Tech will also play ACC series against Coastal members Pittsburgh and Virginia Tech as well as Maryland.

Back from football

Outfielder/pitcher/wide receiver DeAndre Smelter has returned for his senior season. Smelter is on a football scholarship and Hall and coach Paul Johnson have worked out an arrangement for Smelter to play and participate in spring practice.

Smelter will definitely be with the team until the end of spring break, which ends March 23 (a Sunday). Spring practice begins March 24. From that point forward, if the baseball team doesn’t have a game and the football team has practice, Smelter will go to practice. Smelter’s role will be a factor, as well. Besides pitching, Smelter can also play outfield.

“If he’s a major contributor, which we certainly hope he is, then I think Paul will work with us,” Hall said. “If he’s not a guy that has a significant role, then I think Paul’s going to want him in football more than he is in baseball.”

Last year, Smelter made 16 pitching appearances for 16 2/3 innings with a 7.02 ERA. Smelter was a hot pitching prospect in high school, and was also recruited in football (by Tech, among others). However, a shoulder injury suffered in high school impacted his effectiveness. Smelter said in the fall that his shoulder felt better. This is Smelter’s final season of baseball. He has one year of eligibility remaining in football.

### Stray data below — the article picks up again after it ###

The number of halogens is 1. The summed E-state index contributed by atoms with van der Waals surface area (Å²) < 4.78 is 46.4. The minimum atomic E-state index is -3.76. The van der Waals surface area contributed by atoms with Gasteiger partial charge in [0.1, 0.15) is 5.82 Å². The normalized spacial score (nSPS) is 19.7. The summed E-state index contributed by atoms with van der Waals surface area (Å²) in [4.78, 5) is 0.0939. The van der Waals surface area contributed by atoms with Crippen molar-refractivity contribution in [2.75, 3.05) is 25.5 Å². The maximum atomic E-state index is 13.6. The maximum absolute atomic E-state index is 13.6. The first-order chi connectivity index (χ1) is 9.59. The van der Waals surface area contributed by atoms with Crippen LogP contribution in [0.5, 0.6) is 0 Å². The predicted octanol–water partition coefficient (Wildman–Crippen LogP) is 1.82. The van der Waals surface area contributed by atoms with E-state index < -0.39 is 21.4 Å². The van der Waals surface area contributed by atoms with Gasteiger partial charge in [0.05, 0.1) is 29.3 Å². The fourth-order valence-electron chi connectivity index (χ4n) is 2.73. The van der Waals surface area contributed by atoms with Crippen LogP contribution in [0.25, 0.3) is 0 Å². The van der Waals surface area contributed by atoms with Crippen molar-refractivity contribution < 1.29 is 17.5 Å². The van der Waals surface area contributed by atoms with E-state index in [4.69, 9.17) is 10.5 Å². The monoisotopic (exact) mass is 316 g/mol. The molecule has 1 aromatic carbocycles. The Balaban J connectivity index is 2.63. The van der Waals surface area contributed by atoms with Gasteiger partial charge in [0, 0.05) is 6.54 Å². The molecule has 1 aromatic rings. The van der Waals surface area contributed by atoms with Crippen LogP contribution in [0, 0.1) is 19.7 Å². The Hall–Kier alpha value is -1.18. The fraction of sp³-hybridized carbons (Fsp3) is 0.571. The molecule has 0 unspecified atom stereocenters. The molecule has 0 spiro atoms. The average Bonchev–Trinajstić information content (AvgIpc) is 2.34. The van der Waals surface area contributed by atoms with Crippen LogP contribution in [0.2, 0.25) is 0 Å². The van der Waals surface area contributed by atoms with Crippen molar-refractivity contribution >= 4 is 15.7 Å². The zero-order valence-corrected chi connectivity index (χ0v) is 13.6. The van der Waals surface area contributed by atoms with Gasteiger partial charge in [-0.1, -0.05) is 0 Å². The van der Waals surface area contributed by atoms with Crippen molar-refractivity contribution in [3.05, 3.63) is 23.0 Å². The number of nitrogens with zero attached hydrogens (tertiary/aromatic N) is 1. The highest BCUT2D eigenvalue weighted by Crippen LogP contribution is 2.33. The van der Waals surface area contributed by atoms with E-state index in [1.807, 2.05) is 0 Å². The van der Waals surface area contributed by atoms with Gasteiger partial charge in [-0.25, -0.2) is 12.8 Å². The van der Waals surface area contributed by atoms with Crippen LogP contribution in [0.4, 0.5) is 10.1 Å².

“I’m proud of him,” Hall said. “To not play football (since high school) and go over and do what he did in football, it just tells you what a great athlete he is.”

Last year’s draftees

Right fielder/first baseman Daniel Palka (Arizona) was listed fourth on the Diamondbacks’ depth chart in USA Today. Last year, he began in rookie league and moved up to low A ball, where he hit .340 in 47 at-bats. Catcher Zane Evans (Kansas City) hit .352 in rookie ball with 31 RBI.  Outfielder Brandon Thomas (New York Yankees) hit .214 but drove in 31 in 243 at-bats in low A ball. Pitcher Buck Farmer (Detroit) was 0-3 in 11 starts with a 3.09 ERA. He pitched 32 innings, striking out 33, walking seven and giving up 32 hits. Third baseman Sam Dove (Philadelphia) spent most of his time at low A and hit .179 in 84 at-bats.

The star of the class, thus far, is outfielder Kyle Wren (Braves). He quickly moved from rookie ball to A at Rome and hit .328 in 195 at-bats with 36 runs and 32/38 stolen bases. Baseball America called him the Braves’ top defensive outfielder prospect and he was one of 28 minor leaguers to take part in the team’s rookie development week at Turner Field in January.